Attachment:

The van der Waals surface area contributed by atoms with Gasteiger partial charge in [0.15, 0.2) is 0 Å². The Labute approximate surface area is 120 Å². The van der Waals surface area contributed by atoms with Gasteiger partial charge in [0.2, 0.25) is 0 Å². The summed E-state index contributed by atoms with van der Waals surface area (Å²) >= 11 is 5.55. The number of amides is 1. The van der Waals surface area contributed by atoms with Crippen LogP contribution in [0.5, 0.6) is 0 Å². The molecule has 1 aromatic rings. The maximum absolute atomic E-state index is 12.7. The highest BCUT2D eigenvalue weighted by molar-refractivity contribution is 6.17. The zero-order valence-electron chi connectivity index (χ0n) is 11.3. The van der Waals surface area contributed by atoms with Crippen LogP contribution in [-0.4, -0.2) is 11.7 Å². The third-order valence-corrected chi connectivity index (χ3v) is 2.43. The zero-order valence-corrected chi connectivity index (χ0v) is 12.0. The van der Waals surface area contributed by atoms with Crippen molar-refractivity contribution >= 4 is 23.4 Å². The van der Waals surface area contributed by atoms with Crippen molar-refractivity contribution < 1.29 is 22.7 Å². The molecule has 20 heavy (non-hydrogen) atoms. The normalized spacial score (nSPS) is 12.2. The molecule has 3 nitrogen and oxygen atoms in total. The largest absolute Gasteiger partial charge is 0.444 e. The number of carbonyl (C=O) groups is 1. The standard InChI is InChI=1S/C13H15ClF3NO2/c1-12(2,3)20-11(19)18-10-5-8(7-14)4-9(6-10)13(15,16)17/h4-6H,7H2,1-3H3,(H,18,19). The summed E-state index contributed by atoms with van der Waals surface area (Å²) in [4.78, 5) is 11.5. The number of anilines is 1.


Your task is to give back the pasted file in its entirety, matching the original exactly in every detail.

The van der Waals surface area contributed by atoms with Gasteiger partial charge in [0.15, 0.2) is 0 Å². The Labute approximate surface area is 120 Å². The van der Waals surface area contributed by atoms with Gasteiger partial charge in [0.2, 0.25) is 0 Å². The summed E-state index contributed by atoms with van der Waals surface area (Å²) >= 11 is 5.55. The number of amides is 1. The van der Waals surface area contributed by atoms with Crippen LogP contribution in [0.5, 0.6) is 0 Å². The molecule has 1 aromatic rings. The maximum absolute atomic E-state index is 12.7. The highest BCUT2D eigenvalue weighted by molar-refractivity contribution is 6.17. The zero-order valence-electron chi connectivity index (χ0n) is 11.3. The van der Waals surface area contributed by atoms with Crippen LogP contribution in [-0.4, -0.2) is 11.7 Å². The third-order valence-corrected chi connectivity index (χ3v) is 2.43. The zero-order valence-corrected chi connectivity index (χ0v) is 12.0. The van der Waals surface area contributed by atoms with Crippen molar-refractivity contribution >= 4 is 23.4 Å². The van der Waals surface area contributed by atoms with Crippen molar-refractivity contribution < 1.29 is 22.7 Å². The molecule has 20 heavy (non-hydrogen) atoms. The normalized spacial score (nSPS) is 12.2. The molecule has 3 nitrogen and oxygen atoms in total. The largest absolute Gasteiger partial charge is 0.444 e. The number of carbonyl (C=O) groups is 1. The standard InChI is InChI=1S/C13H15ClF3NO2/c1-12(2,3)20-11(19)18-10-5-8(7-14)4-9(6-10)13(15,16)17/h4-6H,7H2,1-3H3,(H,18,19). The summed E-state index contributed by atoms with van der Waals surface area (Å²) in [4.78, 5) is 11.5. The number of anilines is 1.